[(19:36)] Manisha: Yes. It is important to remember that caste is somewhat different in India even though it persists. Now, according-- we have the reservation systems, unlike affirmative actions, it is not just laws that can be challenged. It is in our constitution. So, it is constitutionally mandated. And you are right, Dr. Ambedkar, I think was form Maharashtra but he was a Dalit. He was able to come to this country and get educated at the time when that was not the norm either. So even among Dalits, I would say that was a relatively a position of privilege for him but it is not as if he was satisfied with that. He really did fight on a very broad front for the Dalit rights. And always reprimanded those who were blind of plight of the Dalit caste in India. The problem in India right now is that in law and in theory, everything looks great because there is not supposed to be castes and it is kind of outlawed, right? But in practice, in custom, it is so strong. Socially there are a lot of people who still marry within their caste, leave alone marrying outside your religion, because of the whole arranged marriage system. There are a lot of people who are still very discriminatory towards Dalit people. I mean, you will just hear of some of these awful cases recently of the rape and murder of Dalit people, and especially Dalit girls. It is horrifying, there is always one kind of dramatic instance that comes up ever so often from India which shows how high-bound and how long-lasting this idea is. And of course, Mahatma Gandhi fought against this all his life, right? He was the one who called Dalit people, Harijan or god's people. He tried to take away the stigma from Harijan people by actually cleaning toilets, which was regarded as their profession. So Gandhi, he did that. He washed the feet of Dalit people trying to set an example that this is wrong. And just as we now try in India to live up to anti-caste and secular aims and principles, it is being challenged. It is being challenged in all fronts. So I think it is very important for Indians and Indian-Americans also to recall the traditions of our freedom-fighters and our nationalist movement which was far more enlightened than the way some of these practices have persisted. The fact that they have persisted is not their failure, I think it is ours, and it is up to each generation of Indians I think to challenge caste system as it is up to the each generation of American citizens to challenge racism and racial discrimination and systemic racism in the United States.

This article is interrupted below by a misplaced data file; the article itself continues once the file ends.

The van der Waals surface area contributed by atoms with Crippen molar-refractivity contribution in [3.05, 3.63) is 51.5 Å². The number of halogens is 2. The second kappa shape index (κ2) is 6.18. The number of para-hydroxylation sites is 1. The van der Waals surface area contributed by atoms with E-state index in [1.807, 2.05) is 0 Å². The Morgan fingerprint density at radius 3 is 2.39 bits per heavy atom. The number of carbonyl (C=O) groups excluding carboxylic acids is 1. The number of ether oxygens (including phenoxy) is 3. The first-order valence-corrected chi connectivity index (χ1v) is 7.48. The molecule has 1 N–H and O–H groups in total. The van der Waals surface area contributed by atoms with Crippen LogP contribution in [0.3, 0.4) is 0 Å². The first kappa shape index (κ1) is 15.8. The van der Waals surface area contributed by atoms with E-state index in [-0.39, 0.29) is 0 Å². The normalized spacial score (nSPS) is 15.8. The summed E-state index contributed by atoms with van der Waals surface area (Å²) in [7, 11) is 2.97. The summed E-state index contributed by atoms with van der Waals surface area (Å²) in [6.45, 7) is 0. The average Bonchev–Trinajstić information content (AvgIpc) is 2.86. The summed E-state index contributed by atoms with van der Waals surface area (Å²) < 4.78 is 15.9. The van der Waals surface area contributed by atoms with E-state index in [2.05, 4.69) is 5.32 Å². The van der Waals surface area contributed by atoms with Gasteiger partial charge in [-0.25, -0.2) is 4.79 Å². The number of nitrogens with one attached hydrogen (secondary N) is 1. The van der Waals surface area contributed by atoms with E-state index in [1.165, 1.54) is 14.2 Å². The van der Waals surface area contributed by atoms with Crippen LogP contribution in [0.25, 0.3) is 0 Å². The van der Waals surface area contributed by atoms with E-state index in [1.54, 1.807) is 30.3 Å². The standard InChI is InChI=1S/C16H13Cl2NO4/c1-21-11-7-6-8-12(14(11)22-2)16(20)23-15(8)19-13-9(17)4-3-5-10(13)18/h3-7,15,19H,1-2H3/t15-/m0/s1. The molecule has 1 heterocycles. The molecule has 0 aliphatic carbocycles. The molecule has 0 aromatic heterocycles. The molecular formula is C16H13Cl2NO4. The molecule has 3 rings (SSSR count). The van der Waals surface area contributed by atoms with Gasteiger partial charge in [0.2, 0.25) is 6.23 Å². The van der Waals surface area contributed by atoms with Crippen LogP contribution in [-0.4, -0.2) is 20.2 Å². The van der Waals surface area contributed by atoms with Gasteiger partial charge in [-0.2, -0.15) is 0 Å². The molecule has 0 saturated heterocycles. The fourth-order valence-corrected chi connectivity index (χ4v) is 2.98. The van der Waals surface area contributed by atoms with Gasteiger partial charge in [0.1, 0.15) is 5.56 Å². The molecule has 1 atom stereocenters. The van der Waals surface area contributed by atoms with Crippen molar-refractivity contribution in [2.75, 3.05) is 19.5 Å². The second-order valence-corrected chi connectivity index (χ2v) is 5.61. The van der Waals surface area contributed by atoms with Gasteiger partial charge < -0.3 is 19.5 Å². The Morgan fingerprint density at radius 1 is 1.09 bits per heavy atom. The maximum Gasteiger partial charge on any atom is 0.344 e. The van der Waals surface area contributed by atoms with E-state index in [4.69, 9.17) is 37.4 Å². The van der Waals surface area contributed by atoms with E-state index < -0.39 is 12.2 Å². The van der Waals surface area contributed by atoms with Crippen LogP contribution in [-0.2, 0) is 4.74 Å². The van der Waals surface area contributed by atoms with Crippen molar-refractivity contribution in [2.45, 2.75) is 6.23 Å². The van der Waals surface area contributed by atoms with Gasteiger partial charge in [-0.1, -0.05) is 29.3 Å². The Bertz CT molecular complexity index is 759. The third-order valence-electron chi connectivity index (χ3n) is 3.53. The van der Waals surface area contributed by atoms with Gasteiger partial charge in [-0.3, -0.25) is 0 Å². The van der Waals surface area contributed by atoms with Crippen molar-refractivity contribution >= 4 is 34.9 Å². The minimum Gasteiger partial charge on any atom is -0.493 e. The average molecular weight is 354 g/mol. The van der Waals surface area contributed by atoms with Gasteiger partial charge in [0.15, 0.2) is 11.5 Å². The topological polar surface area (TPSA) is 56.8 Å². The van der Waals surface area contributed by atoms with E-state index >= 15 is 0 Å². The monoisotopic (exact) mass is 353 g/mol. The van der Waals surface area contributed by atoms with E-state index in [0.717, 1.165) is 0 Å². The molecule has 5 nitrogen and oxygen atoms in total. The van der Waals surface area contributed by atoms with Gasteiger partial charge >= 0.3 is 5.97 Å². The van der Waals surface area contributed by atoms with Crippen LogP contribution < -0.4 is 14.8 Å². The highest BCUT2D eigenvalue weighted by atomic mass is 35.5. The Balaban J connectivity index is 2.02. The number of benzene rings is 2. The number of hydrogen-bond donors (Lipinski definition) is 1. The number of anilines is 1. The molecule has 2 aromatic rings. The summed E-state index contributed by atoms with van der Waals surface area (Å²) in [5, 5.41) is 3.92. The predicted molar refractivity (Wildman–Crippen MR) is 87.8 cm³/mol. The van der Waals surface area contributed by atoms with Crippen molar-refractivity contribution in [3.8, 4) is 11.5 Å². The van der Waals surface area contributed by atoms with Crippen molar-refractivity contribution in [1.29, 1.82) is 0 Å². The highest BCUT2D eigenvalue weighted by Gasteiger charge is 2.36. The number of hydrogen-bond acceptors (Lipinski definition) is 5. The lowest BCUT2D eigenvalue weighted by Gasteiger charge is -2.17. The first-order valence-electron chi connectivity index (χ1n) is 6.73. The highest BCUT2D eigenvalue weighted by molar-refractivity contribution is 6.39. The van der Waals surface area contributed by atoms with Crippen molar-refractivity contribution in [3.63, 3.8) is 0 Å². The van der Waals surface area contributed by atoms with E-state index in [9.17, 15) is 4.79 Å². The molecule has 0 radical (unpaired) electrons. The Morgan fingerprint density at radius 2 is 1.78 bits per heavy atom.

[(22:50)] Soniya: Absolutely. My next question for you pertains to the groundbreaking nomination of Kamala Devi Harris to Vice-President. I wanted to ask what that might mean to you on a personal level? When we were putting together the framework of this show, we did wanted to discuss this groundbreaking nomination and the first African-American and Indian-American to be nominated as Vice-President of the United States. So we would love to hear from you on that.